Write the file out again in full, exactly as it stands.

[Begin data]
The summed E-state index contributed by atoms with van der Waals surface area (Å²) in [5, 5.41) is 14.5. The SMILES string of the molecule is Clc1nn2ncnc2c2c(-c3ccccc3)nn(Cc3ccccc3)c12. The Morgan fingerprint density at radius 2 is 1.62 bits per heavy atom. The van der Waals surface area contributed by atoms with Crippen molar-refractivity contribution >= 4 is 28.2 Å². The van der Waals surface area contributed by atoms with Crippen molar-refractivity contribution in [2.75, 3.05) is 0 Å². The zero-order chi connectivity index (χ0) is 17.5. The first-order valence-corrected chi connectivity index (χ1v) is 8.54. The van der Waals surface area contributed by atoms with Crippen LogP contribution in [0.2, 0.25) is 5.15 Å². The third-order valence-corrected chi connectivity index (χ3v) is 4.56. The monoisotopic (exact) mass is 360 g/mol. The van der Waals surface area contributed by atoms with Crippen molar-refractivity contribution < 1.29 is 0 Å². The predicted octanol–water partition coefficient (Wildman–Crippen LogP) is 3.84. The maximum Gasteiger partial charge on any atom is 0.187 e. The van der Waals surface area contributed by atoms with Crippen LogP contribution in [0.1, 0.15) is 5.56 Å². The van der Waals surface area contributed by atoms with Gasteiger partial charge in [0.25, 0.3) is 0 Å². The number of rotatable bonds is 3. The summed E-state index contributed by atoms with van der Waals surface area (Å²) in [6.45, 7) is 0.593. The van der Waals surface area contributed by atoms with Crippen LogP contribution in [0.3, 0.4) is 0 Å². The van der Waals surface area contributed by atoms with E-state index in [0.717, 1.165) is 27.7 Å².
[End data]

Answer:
The summed E-state index contributed by atoms with van der Waals surface area (Å²) in [5, 5.41) is 14.5. The SMILES string of the molecule is Clc1nn2ncnc2c2c(-c3ccccc3)nn(Cc3ccccc3)c12. The Morgan fingerprint density at radius 2 is 1.62 bits per heavy atom. The van der Waals surface area contributed by atoms with Crippen molar-refractivity contribution >= 4 is 28.2 Å². The van der Waals surface area contributed by atoms with Crippen molar-refractivity contribution in [2.75, 3.05) is 0 Å². The zero-order chi connectivity index (χ0) is 17.5. The first-order valence-corrected chi connectivity index (χ1v) is 8.54. The van der Waals surface area contributed by atoms with Crippen LogP contribution in [0.2, 0.25) is 5.15 Å². The third-order valence-corrected chi connectivity index (χ3v) is 4.56. The monoisotopic (exact) mass is 360 g/mol. The van der Waals surface area contributed by atoms with Crippen molar-refractivity contribution < 1.29 is 0 Å². The predicted octanol–water partition coefficient (Wildman–Crippen LogP) is 3.84. The maximum Gasteiger partial charge on any atom is 0.187 e. The van der Waals surface area contributed by atoms with Crippen LogP contribution in [0.1, 0.15) is 5.56 Å². The van der Waals surface area contributed by atoms with Gasteiger partial charge in [0.25, 0.3) is 0 Å². The number of rotatable bonds is 3. The summed E-state index contributed by atoms with van der Waals surface area (Å²) in [6.45, 7) is 0.593. The van der Waals surface area contributed by atoms with Crippen LogP contribution in [0.3, 0.4) is 0 Å². The van der Waals surface area contributed by atoms with E-state index in [0.717, 1.165) is 27.7 Å².